In the last few weeks, we have embarked on a blog series, looking at general technology trends, the digital infrastructure needed, and specific technologies that will impact construction. We have also explored what the worker and customer wants and how that influences construction, with a focus last week on cities of the future. Today, let’s narrow in on the home of the future.
The residential construction market is seeing a resurgence of new projects, driven by the use of new, emerging technologies—both in the construction of the projects and in the homes themselves.
Over on Constructech TV, Peggy Smedley has been talking a lot about what is a smart connected city—and what is needed from the construction community to help build intelligent buildings, homes, and infrastructure. I am a strong proponent that one of the best ways to learn how to do something is by looking at other examples and by doing. So for this blog, allow me to take you inside some smart homes and neighborhoods.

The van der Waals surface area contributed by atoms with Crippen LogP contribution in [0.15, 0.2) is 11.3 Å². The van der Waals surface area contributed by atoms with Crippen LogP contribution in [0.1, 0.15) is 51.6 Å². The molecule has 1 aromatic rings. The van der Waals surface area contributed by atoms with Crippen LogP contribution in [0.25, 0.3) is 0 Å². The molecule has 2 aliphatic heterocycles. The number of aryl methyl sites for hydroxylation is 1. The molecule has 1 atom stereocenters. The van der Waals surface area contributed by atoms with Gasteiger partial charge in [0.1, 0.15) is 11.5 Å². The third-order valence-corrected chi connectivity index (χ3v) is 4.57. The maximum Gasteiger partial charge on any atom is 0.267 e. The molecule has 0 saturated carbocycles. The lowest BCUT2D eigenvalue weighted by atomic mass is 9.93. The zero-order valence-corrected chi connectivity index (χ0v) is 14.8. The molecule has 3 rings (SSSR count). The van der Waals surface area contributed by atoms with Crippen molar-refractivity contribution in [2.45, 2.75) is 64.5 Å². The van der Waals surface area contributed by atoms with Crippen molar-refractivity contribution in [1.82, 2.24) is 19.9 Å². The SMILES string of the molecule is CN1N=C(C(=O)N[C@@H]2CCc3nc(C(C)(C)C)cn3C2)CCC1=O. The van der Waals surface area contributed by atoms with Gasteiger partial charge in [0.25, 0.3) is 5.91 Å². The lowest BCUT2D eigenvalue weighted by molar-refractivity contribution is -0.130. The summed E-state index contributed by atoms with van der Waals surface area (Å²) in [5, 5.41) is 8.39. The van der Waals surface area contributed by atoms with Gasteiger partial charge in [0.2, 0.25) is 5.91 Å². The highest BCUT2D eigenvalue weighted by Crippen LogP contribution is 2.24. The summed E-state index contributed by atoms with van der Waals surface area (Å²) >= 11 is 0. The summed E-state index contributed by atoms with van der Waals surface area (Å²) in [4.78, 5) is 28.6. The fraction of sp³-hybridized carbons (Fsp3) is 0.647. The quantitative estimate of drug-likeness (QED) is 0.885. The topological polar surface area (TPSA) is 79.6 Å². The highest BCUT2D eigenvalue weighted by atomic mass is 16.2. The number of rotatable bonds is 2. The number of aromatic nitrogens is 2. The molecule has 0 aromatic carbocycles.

From hurricanes in the South to fires in the West, natural disasters have been wreaking havoc on this country, and much needs to be rebuilt. In many cases, rebuilding stronger, safer homes and buildings starts with the codes themselves.
The residential construction industry has a unique set of needs that technology can help solve. Today, two big emerging technology trends are unfolding in the construction industry.
Building a high-tech home comes with its challenges. Builders and architects need to take into account unique requirements for cabling and systems.
Effectively visualizing a home by looking at a 2D floor plan is challenging for most potential homebuyers. VR (virtual reality) is an engaging way to interact with a new home design.
In Central California, a new grid-connected community called De Young EnVision is being built that will include 36 Zero Energy, connected homes designed with the potential to produce as much clean energy as they consume in a year.
Many of you following my blogs in the past few weeks know I am doing a series on what technology is hot, and what technology is not. The first focused on 3D printing, while the second addresses mobility including apps, VR (virtual reality), and AR (augmented reality). The objective is to help you with technology buying decisions in the year ahead. Today’s focus is automation in buildings.